Discussion Topic

Lyddie's family members and the location of her father in "Lyddie."


Lyddie's father left to go west in search of fortune due to his failures in farming. This departure caused her mother to become unstable and unable to care for Lyddie and her siblings: Charles, Rachel, and Agnes. Lyddie, the eldest, took on adult responsibilities. Her mother was later sent to an asylum, and Rachel was left in Lyddie’s care despite being too young to work.

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Who are all the family members of Lyddie in Lyddie?

Lyddie lives with her mother, brother, and two sisters because her father left them.

Lyddie is the adult in her family.  Her father left them on the farm and went west to seek his fortune, because he was unlucky at farming.  After her father left, her mother was not able to take care of them.  She was just too unstable, something that had started when Anges was born.  Lyddie, the oldest, had a brother a few years younger named Charlie and two “baby” sisters.  Agnus was the youngest, followed by Rachel.

In the beginning of the book when Lyddie is describing the incident with the bear, she lists the ages of her youngest siblings.

No, Mama had never laughed, but Lyddie and Charles and the babies had laughed until their bellies ached. Lyddie still thought of them as the babies. She probably always would. Agnes had been four and Rachel six that November of 1843‐the year of the bear. (Ch. 1)

Lyddie was thirteen and her brother ten when they first went off to work.  Lyddie had to go to work at a tavern, and Charles at a mill, in order to pay off the family’s debts.  Since she does not last long at the tavern, Lyddie loses track of what is happening to her family.  She gets a factory job and tries to make some money, but she worries about her mother and sisters because they are staying with her aunt and uncle, who are not nice people. 

She hadn't seen her mother for two years.  She had no way of knowing what her true needs were. And surely, as mean as Judah was and as crazy as Clarissa might be, they would not let their own sister or her child go hungry. (Ch. 13)

Lyddie’s uncle drops Rachel off, even though she is too young to work at the factory or live at Lyddie’s boarding house.  She finds out her mother has been sent to an insane asylum by her aunt and uncle so they could sell her family farm.  

Lyddie tries to come up with a way to help her little sister.  She is not supposed to stay at the boarding house because it's for workers.  Rachel wants to be a doffer, but Lyddie wants her to go to school.  She regrets never having gone to school herself.

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Where is Lyddie's father in Lyddie?

Lyddie’s father left to go west to find work. 

Lyddie really misses her father.  Although things started falling apart for her family even before he left, her father leaving was the last straw for Lyddie’s mother.  She found herself unable to cope with her four children and the realities of farm life.  Once he left, she lost any control she had.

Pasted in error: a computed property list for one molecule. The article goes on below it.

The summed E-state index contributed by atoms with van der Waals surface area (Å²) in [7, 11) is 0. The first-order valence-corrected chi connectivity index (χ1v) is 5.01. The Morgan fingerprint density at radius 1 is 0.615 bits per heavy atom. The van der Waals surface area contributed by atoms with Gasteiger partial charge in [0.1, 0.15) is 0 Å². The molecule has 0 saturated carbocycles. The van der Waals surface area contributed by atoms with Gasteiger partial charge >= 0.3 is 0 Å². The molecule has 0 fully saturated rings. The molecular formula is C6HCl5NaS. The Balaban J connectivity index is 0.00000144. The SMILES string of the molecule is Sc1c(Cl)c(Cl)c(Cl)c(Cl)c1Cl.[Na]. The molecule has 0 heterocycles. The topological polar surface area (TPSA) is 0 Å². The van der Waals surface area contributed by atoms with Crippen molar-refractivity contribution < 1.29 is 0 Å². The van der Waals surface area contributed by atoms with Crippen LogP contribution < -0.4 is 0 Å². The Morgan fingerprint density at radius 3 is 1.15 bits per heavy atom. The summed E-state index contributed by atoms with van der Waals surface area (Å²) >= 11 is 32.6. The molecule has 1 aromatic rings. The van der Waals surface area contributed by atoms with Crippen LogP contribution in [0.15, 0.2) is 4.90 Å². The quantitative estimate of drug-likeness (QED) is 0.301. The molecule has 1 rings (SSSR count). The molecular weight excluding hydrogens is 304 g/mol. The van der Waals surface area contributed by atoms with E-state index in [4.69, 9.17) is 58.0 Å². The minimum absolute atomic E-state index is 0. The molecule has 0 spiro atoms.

Lyddie’s mother does not have a high opinion of her husband, although the children worship him. 

"But how will Papa find us if we've left home?" Charles asked. 

"Your father went out searching for vain riches. He ain't never coming back." 

"He will! He will!" Rachel cried. "He promised." Though how could she remember? She'd been barely three when he'd left. (Ch. 1)

Lyddie's mother's characterization of her father's going west seems to indicate that he might have gone looking for gold.  There were many men who left their families to go to California or nearby states looking for precious metals and easy, instant wealth.  He might have thought it was his only hope. 

Lyddie says that her mother “had gone somewhat queer in the head” after her father left.  She did not believe that he was coming back.  She became even more worthless, with Lyddie taking over the role of both mother and father for the farm.  She took care of her mother and her younger siblings. 

Lyddie describes her father as unlucky. She believes that his attempt to go west was a result of lack of success on the farm.  Although he tried, things never seemed to work out for him.  She doesn’t fault him for it. 

His sugar bush was scraggly and his oat crop barely enough to feed his growing family.  There were stumps to burn aplenty as he cleared the land, but suddenly there was no need for potash in England and hardly any demand in Vermont. He borrowed heavily to buy himself three sheep, and the bottom dropped out of the wool market the very year he had had enough wool to think of it as a cash crop. (Ch. 2) 

Lyddie seems to have inherited her father’s persistence, at least.  She had to take responsibility when he left, and she never blamed him.  She blamed her mother for not maintaining her sanity, and for letting out the farm and sending her two oldest children to work.  Lyddie wanted to keep the family together, and blamed her mother and not her father for its loss.

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